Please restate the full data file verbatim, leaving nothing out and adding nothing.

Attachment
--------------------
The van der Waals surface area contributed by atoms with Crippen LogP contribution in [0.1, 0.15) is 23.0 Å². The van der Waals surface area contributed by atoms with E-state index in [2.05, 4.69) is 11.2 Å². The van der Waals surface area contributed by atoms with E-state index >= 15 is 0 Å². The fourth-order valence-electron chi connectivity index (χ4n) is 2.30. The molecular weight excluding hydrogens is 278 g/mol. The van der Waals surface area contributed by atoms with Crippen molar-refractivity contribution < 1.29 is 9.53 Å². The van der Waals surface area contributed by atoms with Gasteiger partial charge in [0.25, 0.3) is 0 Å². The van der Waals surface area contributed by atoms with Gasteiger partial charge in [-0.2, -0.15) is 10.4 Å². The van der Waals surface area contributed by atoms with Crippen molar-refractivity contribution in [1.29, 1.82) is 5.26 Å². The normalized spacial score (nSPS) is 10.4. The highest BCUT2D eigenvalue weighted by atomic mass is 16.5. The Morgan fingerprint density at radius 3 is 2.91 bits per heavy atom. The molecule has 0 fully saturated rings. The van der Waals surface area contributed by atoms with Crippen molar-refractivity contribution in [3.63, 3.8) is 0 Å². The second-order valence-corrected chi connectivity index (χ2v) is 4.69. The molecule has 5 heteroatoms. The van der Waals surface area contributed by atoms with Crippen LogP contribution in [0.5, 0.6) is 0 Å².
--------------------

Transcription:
The van der Waals surface area contributed by atoms with Crippen LogP contribution in [0.1, 0.15) is 23.0 Å². The van der Waals surface area contributed by atoms with E-state index in [2.05, 4.69) is 11.2 Å². The van der Waals surface area contributed by atoms with E-state index >= 15 is 0 Å². The fourth-order valence-electron chi connectivity index (χ4n) is 2.30. The molecular weight excluding hydrogens is 278 g/mol. The van der Waals surface area contributed by atoms with Crippen molar-refractivity contribution < 1.29 is 9.53 Å². The van der Waals surface area contributed by atoms with Gasteiger partial charge in [0.25, 0.3) is 0 Å². The van der Waals surface area contributed by atoms with Gasteiger partial charge in [-0.2, -0.15) is 10.4 Å². The van der Waals surface area contributed by atoms with Crippen molar-refractivity contribution in [1.29, 1.82) is 5.26 Å². The normalized spacial score (nSPS) is 10.4. The highest BCUT2D eigenvalue weighted by atomic mass is 16.5. The Morgan fingerprint density at radius 3 is 2.91 bits per heavy atom. The molecule has 0 fully saturated rings. The van der Waals surface area contributed by atoms with Crippen molar-refractivity contribution in [3.63, 3.8) is 0 Å². The second-order valence-corrected chi connectivity index (χ2v) is 4.69. The molecule has 5 heteroatoms. The van der Waals surface area contributed by atoms with Crippen LogP contribution in [0.5, 0.6) is 0 Å².